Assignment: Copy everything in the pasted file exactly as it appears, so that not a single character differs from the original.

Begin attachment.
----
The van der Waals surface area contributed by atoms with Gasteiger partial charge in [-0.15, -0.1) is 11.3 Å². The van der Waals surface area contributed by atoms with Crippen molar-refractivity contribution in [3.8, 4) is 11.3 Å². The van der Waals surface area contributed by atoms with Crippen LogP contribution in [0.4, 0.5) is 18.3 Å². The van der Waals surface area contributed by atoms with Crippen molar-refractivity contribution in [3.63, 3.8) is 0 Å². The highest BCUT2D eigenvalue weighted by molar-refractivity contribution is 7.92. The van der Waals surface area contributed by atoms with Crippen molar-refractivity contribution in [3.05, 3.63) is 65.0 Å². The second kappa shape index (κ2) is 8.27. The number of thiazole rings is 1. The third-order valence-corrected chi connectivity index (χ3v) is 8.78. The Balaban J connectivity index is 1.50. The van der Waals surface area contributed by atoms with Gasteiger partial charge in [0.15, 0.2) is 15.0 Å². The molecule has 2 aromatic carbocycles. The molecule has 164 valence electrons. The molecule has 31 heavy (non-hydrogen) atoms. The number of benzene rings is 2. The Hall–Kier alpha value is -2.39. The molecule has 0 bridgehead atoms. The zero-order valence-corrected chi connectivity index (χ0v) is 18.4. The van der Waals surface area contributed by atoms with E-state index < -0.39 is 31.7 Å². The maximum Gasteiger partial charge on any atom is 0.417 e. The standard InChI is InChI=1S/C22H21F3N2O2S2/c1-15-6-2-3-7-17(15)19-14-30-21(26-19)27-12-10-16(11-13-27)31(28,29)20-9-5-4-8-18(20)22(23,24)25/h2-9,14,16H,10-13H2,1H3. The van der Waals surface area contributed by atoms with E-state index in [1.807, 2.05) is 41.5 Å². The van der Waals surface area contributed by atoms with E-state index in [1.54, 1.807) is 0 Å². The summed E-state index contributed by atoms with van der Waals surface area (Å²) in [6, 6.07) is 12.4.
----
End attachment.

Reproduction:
The van der Waals surface area contributed by atoms with Gasteiger partial charge in [-0.15, -0.1) is 11.3 Å². The van der Waals surface area contributed by atoms with Crippen molar-refractivity contribution in [3.8, 4) is 11.3 Å². The van der Waals surface area contributed by atoms with Crippen LogP contribution in [0.4, 0.5) is 18.3 Å². The van der Waals surface area contributed by atoms with Crippen molar-refractivity contribution in [3.63, 3.8) is 0 Å². The highest BCUT2D eigenvalue weighted by molar-refractivity contribution is 7.92. The van der Waals surface area contributed by atoms with Crippen molar-refractivity contribution in [3.05, 3.63) is 65.0 Å². The second kappa shape index (κ2) is 8.27. The number of thiazole rings is 1. The third-order valence-corrected chi connectivity index (χ3v) is 8.78. The Balaban J connectivity index is 1.50. The van der Waals surface area contributed by atoms with Gasteiger partial charge in [0.15, 0.2) is 15.0 Å². The molecule has 2 aromatic carbocycles. The molecule has 164 valence electrons. The molecule has 31 heavy (non-hydrogen) atoms. The number of benzene rings is 2. The Hall–Kier alpha value is -2.39. The molecule has 0 bridgehead atoms. The zero-order valence-corrected chi connectivity index (χ0v) is 18.4. The van der Waals surface area contributed by atoms with E-state index < -0.39 is 31.7 Å². The maximum Gasteiger partial charge on any atom is 0.417 e. The standard InChI is InChI=1S/C22H21F3N2O2S2/c1-15-6-2-3-7-17(15)19-14-30-21(26-19)27-12-10-16(11-13-27)31(28,29)20-9-5-4-8-18(20)22(23,24)25/h2-9,14,16H,10-13H2,1H3. The van der Waals surface area contributed by atoms with E-state index in [1.807, 2.05) is 41.5 Å². The van der Waals surface area contributed by atoms with E-state index in [1.54, 1.807) is 0 Å². The summed E-state index contributed by atoms with van der Waals surface area (Å²) in [6, 6.07) is 12.4.